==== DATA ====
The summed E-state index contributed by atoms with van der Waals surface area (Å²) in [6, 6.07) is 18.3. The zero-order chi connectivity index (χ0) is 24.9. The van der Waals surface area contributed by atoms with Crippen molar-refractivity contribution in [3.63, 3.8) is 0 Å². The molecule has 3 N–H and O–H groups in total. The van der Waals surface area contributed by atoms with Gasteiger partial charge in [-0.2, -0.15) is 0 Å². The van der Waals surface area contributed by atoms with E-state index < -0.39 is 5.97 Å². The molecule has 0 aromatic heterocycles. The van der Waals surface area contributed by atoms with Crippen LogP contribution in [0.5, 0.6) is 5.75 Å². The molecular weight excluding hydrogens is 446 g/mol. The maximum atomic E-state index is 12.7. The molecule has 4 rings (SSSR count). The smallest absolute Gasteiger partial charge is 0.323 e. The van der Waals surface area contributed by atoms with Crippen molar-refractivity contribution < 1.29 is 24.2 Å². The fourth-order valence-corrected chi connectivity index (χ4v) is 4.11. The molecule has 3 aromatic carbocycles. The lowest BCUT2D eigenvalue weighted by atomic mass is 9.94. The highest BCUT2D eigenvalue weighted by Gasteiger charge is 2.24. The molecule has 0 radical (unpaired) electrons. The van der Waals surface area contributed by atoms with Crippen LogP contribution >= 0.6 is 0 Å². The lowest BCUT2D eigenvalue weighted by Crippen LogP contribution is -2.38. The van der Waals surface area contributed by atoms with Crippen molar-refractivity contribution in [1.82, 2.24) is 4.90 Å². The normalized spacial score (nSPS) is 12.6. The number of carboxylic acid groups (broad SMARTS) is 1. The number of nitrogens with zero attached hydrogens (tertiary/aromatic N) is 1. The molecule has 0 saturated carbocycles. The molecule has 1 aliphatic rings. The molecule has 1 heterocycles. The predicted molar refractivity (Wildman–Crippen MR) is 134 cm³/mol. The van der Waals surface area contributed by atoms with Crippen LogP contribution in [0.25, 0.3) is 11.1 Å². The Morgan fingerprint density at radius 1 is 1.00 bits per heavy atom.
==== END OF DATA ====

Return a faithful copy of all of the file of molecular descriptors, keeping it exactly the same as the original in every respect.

The summed E-state index contributed by atoms with van der Waals surface area (Å²) in [6, 6.07) is 18.3. The zero-order chi connectivity index (χ0) is 24.9. The van der Waals surface area contributed by atoms with Crippen molar-refractivity contribution in [3.63, 3.8) is 0 Å². The molecule has 3 N–H and O–H groups in total. The van der Waals surface area contributed by atoms with Gasteiger partial charge in [-0.2, -0.15) is 0 Å². The van der Waals surface area contributed by atoms with E-state index < -0.39 is 5.97 Å². The molecule has 0 aromatic heterocycles. The van der Waals surface area contributed by atoms with Crippen LogP contribution in [0.5, 0.6) is 5.75 Å². The molecular weight excluding hydrogens is 446 g/mol. The maximum atomic E-state index is 12.7. The molecule has 4 rings (SSSR count). The smallest absolute Gasteiger partial charge is 0.323 e. The van der Waals surface area contributed by atoms with Crippen molar-refractivity contribution < 1.29 is 24.2 Å². The fourth-order valence-corrected chi connectivity index (χ4v) is 4.11. The molecule has 3 aromatic carbocycles. The lowest BCUT2D eigenvalue weighted by atomic mass is 9.94. The highest BCUT2D eigenvalue weighted by Gasteiger charge is 2.24. The molecule has 0 radical (unpaired) electrons. The van der Waals surface area contributed by atoms with Crippen LogP contribution >= 0.6 is 0 Å². The lowest BCUT2D eigenvalue weighted by Crippen LogP contribution is -2.38. The van der Waals surface area contributed by atoms with Crippen molar-refractivity contribution in [1.82, 2.24) is 4.90 Å². The normalized spacial score (nSPS) is 12.6. The number of carboxylic acid groups (broad SMARTS) is 1. The number of nitrogens with zero attached hydrogens (tertiary/aromatic N) is 1. The molecule has 0 saturated carbocycles. The molecule has 1 aliphatic rings. The molecule has 1 heterocycles. The predicted molar refractivity (Wildman–Crippen MR) is 134 cm³/mol. The van der Waals surface area contributed by atoms with Crippen LogP contribution in [0.25, 0.3) is 11.1 Å². The Morgan fingerprint density at radius 1 is 1.00 bits per heavy atom.